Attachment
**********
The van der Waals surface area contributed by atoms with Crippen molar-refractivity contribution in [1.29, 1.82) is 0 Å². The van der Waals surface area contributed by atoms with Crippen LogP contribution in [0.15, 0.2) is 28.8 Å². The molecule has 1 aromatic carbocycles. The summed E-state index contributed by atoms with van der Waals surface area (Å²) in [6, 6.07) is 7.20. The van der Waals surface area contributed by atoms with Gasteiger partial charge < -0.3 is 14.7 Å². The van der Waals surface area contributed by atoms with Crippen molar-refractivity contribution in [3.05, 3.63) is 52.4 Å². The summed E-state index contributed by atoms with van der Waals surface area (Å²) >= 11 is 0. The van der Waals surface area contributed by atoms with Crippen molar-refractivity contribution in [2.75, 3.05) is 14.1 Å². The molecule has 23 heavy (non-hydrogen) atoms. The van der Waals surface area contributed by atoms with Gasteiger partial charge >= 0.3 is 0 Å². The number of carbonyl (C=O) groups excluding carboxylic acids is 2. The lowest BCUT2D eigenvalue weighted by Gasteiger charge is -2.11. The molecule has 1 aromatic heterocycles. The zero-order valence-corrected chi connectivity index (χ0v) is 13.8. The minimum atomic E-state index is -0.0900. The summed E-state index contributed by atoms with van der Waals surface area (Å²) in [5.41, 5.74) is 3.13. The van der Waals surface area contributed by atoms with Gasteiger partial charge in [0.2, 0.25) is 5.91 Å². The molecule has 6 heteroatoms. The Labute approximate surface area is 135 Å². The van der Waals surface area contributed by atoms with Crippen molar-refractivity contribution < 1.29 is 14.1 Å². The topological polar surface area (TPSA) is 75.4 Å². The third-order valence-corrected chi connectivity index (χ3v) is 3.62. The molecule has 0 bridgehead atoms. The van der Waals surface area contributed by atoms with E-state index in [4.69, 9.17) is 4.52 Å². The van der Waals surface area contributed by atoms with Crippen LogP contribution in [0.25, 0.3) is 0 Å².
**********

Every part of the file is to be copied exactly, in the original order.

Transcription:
The van der Waals surface area contributed by atoms with Crippen molar-refractivity contribution in [1.29, 1.82) is 0 Å². The van der Waals surface area contributed by atoms with Crippen LogP contribution in [0.15, 0.2) is 28.8 Å². The molecule has 1 aromatic carbocycles. The summed E-state index contributed by atoms with van der Waals surface area (Å²) in [6, 6.07) is 7.20. The van der Waals surface area contributed by atoms with Gasteiger partial charge < -0.3 is 14.7 Å². The van der Waals surface area contributed by atoms with Crippen molar-refractivity contribution in [3.05, 3.63) is 52.4 Å². The summed E-state index contributed by atoms with van der Waals surface area (Å²) >= 11 is 0. The van der Waals surface area contributed by atoms with Crippen molar-refractivity contribution in [2.75, 3.05) is 14.1 Å². The molecule has 23 heavy (non-hydrogen) atoms. The van der Waals surface area contributed by atoms with Gasteiger partial charge >= 0.3 is 0 Å². The number of carbonyl (C=O) groups excluding carboxylic acids is 2. The lowest BCUT2D eigenvalue weighted by Gasteiger charge is -2.11. The molecule has 1 aromatic heterocycles. The zero-order valence-corrected chi connectivity index (χ0v) is 13.8. The minimum atomic E-state index is -0.0900. The summed E-state index contributed by atoms with van der Waals surface area (Å²) in [5.41, 5.74) is 3.13. The van der Waals surface area contributed by atoms with Gasteiger partial charge in [0.2, 0.25) is 5.91 Å². The molecule has 6 heteroatoms. The Labute approximate surface area is 135 Å². The van der Waals surface area contributed by atoms with Crippen molar-refractivity contribution < 1.29 is 14.1 Å². The topological polar surface area (TPSA) is 75.4 Å². The third-order valence-corrected chi connectivity index (χ3v) is 3.62. The molecule has 0 bridgehead atoms. The van der Waals surface area contributed by atoms with E-state index in [4.69, 9.17) is 4.52 Å². The van der Waals surface area contributed by atoms with Crippen LogP contribution in [0.25, 0.3) is 0 Å².